All in all, it was a great lesson that left both May and I tired and sweating. It also gave us a lot to work towards. Unfortunately, she came out a bit footsore in the left front on Sunday, so we ended up doing hill work on some softer footing than our current arena. (Due to copious amounts of heavy rain early in the month, our outdoor is quite hard now that it has dried out). However, the fields are quite nice right now, and in her hoof boots, May was comfortable.

Saddle Search Update:

The saddle fitter came back and recommended a Black Country, since I told her in no uncertain terms that $5K was out of my budget. She told me specifically that I need to make sure any saddle I try has upswept panels in order for an 18″ to fit on May’s back. This is actually a great article (for arabians but on the issues I am having).

I have a used Black Country I may be interested in, but I am taking a Duett Bravo jumping saddle on trial to check it out. Thus far, the team at Duett has been helpful and responsive, so here is hoping it works out!

Why I Need Lessons

Since moving to KY, May and I had been able to fit in/afford 1 jumping lesson in the Fall and 2 Dressage lessons (1 in the Fall and one in early Spring). That is, until last week when we had our second jumping lesson ever with my new trainer and the first jumping lesson in pretty much 6 months.

But let’s backup first. I was putting a bit of pressure on myself before my lesson to increase height, difficulty, and length of our jumping sessions on our own. Luckily, the first weekend of April there was a clinic at my barn, so the jumps were moved all over the place in a way that promoted a lot of turning and related distances. Also luckily, my awesome fiance was there to take video. I figured I could watch myself after and figure out where my problem areas are.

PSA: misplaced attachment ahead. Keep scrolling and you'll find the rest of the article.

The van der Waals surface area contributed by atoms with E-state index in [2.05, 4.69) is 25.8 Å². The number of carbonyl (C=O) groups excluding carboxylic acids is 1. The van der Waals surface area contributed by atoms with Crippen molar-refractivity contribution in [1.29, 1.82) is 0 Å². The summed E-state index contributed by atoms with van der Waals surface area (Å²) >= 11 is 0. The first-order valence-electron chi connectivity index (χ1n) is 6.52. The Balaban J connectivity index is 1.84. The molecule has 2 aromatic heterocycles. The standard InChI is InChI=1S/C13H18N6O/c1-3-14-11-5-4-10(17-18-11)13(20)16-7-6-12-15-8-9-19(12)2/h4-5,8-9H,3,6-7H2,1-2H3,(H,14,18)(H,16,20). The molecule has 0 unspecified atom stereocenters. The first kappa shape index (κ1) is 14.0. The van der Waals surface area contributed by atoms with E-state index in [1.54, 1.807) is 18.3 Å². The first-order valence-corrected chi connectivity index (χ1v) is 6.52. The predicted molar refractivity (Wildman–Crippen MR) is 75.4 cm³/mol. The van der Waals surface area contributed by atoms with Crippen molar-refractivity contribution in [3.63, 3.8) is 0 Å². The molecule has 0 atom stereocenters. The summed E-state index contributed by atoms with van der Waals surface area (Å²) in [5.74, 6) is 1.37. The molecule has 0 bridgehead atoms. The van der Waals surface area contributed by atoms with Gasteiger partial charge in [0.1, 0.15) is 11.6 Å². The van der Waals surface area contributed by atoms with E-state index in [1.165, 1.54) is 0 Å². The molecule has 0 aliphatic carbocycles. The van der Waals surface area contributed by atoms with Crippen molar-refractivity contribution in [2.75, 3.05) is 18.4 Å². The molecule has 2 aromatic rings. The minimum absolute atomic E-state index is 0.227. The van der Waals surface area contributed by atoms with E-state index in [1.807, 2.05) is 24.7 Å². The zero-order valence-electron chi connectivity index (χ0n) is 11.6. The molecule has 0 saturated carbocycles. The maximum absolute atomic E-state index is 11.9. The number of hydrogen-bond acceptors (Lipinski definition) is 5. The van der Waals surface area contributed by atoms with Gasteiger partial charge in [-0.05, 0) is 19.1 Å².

There were some awesome moments where May stayed soft and light and practically jumped me out of the tack. I even left the oxer at a pretty decent height and a good width to force us to really jump it. Looking back now, I think it was the first oxer we did all season. Oh well, it went fine. 🙂

However, turning and finding jumps has always been a pretty good skill for me. Sure I miss, but I am usually just added on a 3/4 stride or leaving a tiny chip out. The long approach to a jump has always been my nemesis though. I just want to do SOMETHING, so I usually end up doing the WRONG thing. Does anyone else do this? Anyway, I was riding to the oxer off the long approach, and I Could. Not. Find. My. Distance. Below is the video. Can you tell what I did wrong?

 

 

Our pace wasn’t changing around the corner, she wasn’t losing her balance, and I was really looking past the jump and not pulling. I was, however, forcing her to keep her balance. Buuuuut I didn’t keep my leg on, and we didn’t have enough power from behind. It becomes really obvious in the video between the 12 and 13 second marks, where you can CLEARLY see her fall behind my leg… Damn…

I reviewed the footage and decided came back to jump again on Sunday. Jumping back to back like that is rarely my plan, but I figured we would pop over just a few fences. I didn’t mean for it to be literally a few fences. I think we jumped a total of 3 fences. She was tired and just not into it. I figured it wasn’t a big deal, and I would give her Monday off for my birthday. (I need to do a post on all my horsey-related birthday gifts!)

 


Then I had a very, very early morning for work on Tuesday and started feeling sick. Ok fine, I went to bed early on Tuesday… then had to travel a bit for work on Wednesday. That’s fine though. I can power through. I didn’t power through. I went to bed at 8:30PM on Wednesday. Thursday was my lesson. May hadn’t been ridden in 3 days. How was she? A bit spicey, but mostly perfect. Of Course. 🙂

What did we work on? Well… going forward and turning. First turning, which involved jumping a single, low jump on a 20 meter circle. Then jumping a small jump and making a tight roll back to an oxer. All of that went fairly well. Then we put together a small course, which involved this:

Our first corner. I had ridden some VERY small corners before, but nothing quite this wide, and definitely nothing that had been made narrower by a tree… My trainer asked how she was with corners. I told her she had never really done one, but she would be fine. We then got a short lecture on how to ride a corner: